I arrived at the venue and showed my ID to prove I was 21+, got my appropriate wristbands for being 21+ and the Premium Side Stage seats package I purchased (they stopped labeling these things as VIP and just called them what they really were, as you’re never an important person if you have to pay for it). The view was amazing as it wasn’t fenced in and you could see the sparkling blue water of the adjacent bay.  The theme of this festival beyond beer/music was “Breaking through the Borderlines”. They wanted to give a VIP experience to everyone and provide all festival goers with an inclusive environment where they could dance and drink to the music without having to worry about injuring someone with their flying purse or spilling someone’s beer, which can be regular hazards for the average festival goer.  If you haven’t been a regular festival goer in a while, you may forget about the dangers of these large densely packed crowds.  Southwest airlines was the top corporate sponsor of the festival as they do not separate first class from non-first class passengers and wanted to align with an event that shared its values of not segregating people.  Since they sponsored the event and subsidized the cost of the tickets, the tickets were also reasonably priced and the artists were still generously compensated, thanks Southwest!  (These big corporate companies can drop millions in a day or so, so sponsoring something like this is a drop in the bucket for them, lumped into some digital/radio buy on 91X perhaps?)  To keep the crowds down, there were also a limited number of tickets sold.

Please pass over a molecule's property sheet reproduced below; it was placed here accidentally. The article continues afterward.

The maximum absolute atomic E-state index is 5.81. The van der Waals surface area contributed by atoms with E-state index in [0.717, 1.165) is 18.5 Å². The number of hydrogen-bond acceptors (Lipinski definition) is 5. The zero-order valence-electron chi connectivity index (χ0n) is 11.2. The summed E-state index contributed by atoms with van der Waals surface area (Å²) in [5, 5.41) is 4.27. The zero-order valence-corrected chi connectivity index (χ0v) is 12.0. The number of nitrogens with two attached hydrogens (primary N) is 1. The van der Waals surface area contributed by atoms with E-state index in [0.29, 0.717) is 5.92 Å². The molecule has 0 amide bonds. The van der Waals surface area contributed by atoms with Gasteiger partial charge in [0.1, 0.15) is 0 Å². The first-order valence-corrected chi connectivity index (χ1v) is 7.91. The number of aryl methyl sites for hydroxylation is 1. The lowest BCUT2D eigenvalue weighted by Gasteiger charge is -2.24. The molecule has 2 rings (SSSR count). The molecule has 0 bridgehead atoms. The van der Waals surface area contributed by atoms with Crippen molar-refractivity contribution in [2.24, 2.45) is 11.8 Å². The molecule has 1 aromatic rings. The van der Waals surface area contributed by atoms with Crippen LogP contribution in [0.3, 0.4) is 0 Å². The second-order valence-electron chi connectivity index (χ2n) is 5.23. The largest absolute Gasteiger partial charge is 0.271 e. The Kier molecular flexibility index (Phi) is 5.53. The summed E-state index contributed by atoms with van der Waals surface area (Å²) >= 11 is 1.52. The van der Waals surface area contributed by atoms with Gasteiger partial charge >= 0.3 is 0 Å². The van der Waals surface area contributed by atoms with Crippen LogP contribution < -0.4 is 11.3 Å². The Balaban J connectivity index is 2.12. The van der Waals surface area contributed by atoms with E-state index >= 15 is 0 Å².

The beer tasting was integrated seamlessly into the live music experience and was not separated from each other.  You were given 15 tasting tickets which could be used throughout the entire time of the event  (as supplies lasted) so most of the crowds weren’t hovering at the beer area in the beginning and then condensed at the stage area at the end of the event.  This also helped with crowd control and provided the smaller opening acts with more exposure as people weren’t trying to get their money’s worth of beer all at the beginning and not going anywhere near the stage.  If you tasted something you really liked, you could buy a full size pint of it as well, while supplies lasted. The first small brewer to run out of beer won the prize for most liked beer!!  Smaller breweries often don’t have the production capacity that the big corporate guys do, so the mass produced corporate beer (and cocktails) were also made available for purchase. My favorite indie brew was from a place called Acoustic Ales, ironic name right; I said music and beer go together!  They had a delicious strawberry flavored brew as well as a refreshing ginger/mint brew.  There was such a wide variety of beers that were being sold that lines were also not an issue.